The moral question of whether we should preserve ecosystems as-it, adapt them to our liking, or simply ignore the effects of our actions on them (as all other species do) is a harder one to answer. There is no scientific right or wrong answer to that one: just as many ethical ones as there are options to choose from.
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Re: Plants/trees – Why are only natives desirable?

Postby Hughmac » Thu 05 Jul, 2018 8:27 pm

Complete no brainer to me - National Parks primary purpose is the conservation of native flora and fauna, and anything that impacts that has no place there. God knows we have already lost enough of it.The logic of keeping exotic species in NPs for aesthetic reasons is the brain dead logic that has feral horses now protected in Kosciusko NP. As to the 'we have lots of gum trees' argument, there are around 800 different species, many with very limited distribution due to their environmental limits. E langleyi occurs in a single location south west of Nowra in Morton NP, or E paliformis, known from one location north-east of Cooma (Field Guide to Eucalypts Vol. 1, Brooker & Kleinig). Exotics have no place in National Parks.
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Re: Plants/trees – Why are only natives desirable?

Postby johnw » Fri 06 Jul, 2018 12:24 am

Hughmac wrote:Complete no brainer to me - National Parks primary purpose is the conservation of native flora and fauna, and anything that impacts that has no place there. God knows we have already lost enough of it.The logic of keeping exotic species in NPs for aesthetic reasons is the brain dead logic that has feral horses now protected in Kosciusko NP. As to the 'we have lots of gum trees' argument, there are around 800 different species, many with very limited distribution due to their environmental limits. E langleyi occurs in a single location south west of Nowra in Morton NP, or E paliformis, known from one location north-east of Cooma (Field Guide to Eucalypts Vol. 1, Brooker & Kleinig). Exotics have no place in National Parks.

I totally agree Hughmac, and with similar views expressed earlier. I don't have time right now but may add further to this discussion later. I've been active in volunteer bushcare in a WHA NP and adjoining reserves for nearly 15 years, mainly focused on remote-ish locations badly impacted by urban runoff, and subseqent fires which have caused rampant regrowth of noxious and environmental weed species. Seed from horrors like gorse and broom species remain viable in the ground for up to 80 years. Some, e.g. broom are germinated by fire. Many environmental weeds would likely be seen as harmless and desirable garden plants by the general population. However they frequently have the potential to overtake and exclude native vegetation over time. I'm definitely not a scientist but some of those I work with are and have shared views. It is a never ending battle to deal with noxious species, let alone environmental weeds and newly discovered threats. The new discoveries are often in the category described by the OP - attractive looking non-native species. Examples of new threats that have come to the attention of scientists in recent years are Spiraea and some species of Rhododendron. Any plant growing in a NP that is not a native species endemic to that location, is a weed and should be eradicated.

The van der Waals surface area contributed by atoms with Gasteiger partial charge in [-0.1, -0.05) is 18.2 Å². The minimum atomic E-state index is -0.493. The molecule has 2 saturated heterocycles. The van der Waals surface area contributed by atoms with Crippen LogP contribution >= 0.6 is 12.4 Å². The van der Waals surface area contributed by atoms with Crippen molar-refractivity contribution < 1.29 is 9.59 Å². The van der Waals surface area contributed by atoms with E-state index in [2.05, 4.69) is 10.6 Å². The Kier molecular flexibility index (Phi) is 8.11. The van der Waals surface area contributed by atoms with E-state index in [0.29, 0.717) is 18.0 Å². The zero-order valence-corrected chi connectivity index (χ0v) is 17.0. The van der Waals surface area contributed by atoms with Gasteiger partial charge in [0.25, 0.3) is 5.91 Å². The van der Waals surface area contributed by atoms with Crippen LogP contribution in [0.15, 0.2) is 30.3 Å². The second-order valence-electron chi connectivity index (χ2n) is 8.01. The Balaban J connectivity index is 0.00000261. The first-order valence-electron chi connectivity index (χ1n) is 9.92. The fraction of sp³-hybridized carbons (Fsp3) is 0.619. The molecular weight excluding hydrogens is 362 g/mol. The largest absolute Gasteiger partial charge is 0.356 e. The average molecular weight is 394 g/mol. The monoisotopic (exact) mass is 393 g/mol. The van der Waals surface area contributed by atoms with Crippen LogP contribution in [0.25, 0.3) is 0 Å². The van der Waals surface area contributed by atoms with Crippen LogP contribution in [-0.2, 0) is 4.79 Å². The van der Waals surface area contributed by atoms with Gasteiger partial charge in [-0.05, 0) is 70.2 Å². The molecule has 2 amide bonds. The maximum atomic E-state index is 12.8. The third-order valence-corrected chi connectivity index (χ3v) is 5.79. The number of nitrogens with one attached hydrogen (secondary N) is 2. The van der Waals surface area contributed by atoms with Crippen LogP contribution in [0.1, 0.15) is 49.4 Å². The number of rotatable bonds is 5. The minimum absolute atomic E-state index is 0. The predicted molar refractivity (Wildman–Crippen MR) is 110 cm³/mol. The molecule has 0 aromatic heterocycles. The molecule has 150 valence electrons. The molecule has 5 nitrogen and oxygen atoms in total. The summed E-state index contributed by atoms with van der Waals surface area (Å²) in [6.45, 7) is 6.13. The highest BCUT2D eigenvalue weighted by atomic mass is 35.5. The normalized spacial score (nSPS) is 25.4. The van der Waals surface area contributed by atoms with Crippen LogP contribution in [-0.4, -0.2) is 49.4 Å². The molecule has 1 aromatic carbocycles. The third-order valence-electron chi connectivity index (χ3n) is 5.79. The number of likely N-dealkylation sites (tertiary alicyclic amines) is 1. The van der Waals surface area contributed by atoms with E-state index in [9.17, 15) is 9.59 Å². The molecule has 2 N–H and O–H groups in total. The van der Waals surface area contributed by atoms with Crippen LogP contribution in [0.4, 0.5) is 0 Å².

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Re: Plants/trees – Why are only natives desirable?

Postby MickyB » Fri 06 Jul, 2018 8:29 am

johnw wrote:Any plant growing in a NP that is not a native species endemic indigenous to that location, is a weed and should be eradicated.


Endemic means exclusively confined to a given region. eg Nothofagus gunnii grows naturally only in Tasmanian and so is a Tassie endemic.

An indigenous species may grow naturally in several areas eg. Nothofagus cunninghamii grows naturally in Tassie and Victoria and therefore can not be considered endemic to Tassie.

Endemic and indigenous species are both still considered native.
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Re: Plants/trees – Why are only natives desirable?

Postby Moondog55 » Fri 06 Jul, 2018 8:38 am

BUT
There are more than one type of park set aside and one of these types of "park" is that type set aside to preserve a certain landscape/cultural site/historic precinct.
Certainly in a "Wilderness area" [ of which IMO Australia has none really as all Australian land area is already modified to some degree by man] then introduced species whether native or exotic have no place but in areas set aside because of cultural and historical reasons to remove the exotics makes no sense as the park was set aside because of these same exotic species.
In the Norlane/Corio/Anakie area a certain wattle is highly endangered but in the rest of Australia it is considered a real pest species, so a real distinction needs to be made between "Native" and "Indigenous" species and what we consider to be "Weeds"
Some parks became established here in Victoria when the old Forests Commission Victoria was disintegrated and many of the FCV experimental/research plantations came under the envelope of the new department called Parks Victoria, I think we just have to accept that we have an Ad-Hoc system with no clear distinctions between different types of "National Park"
I too would like to see some REAL national parks funded federally and well protected but I think we need a constitutional change to allow that to happen unless we can allow these to be established under the guise of National Defense and Security and become Commonwealth Territory
Ve are too soon old und too late schmart
Moondog55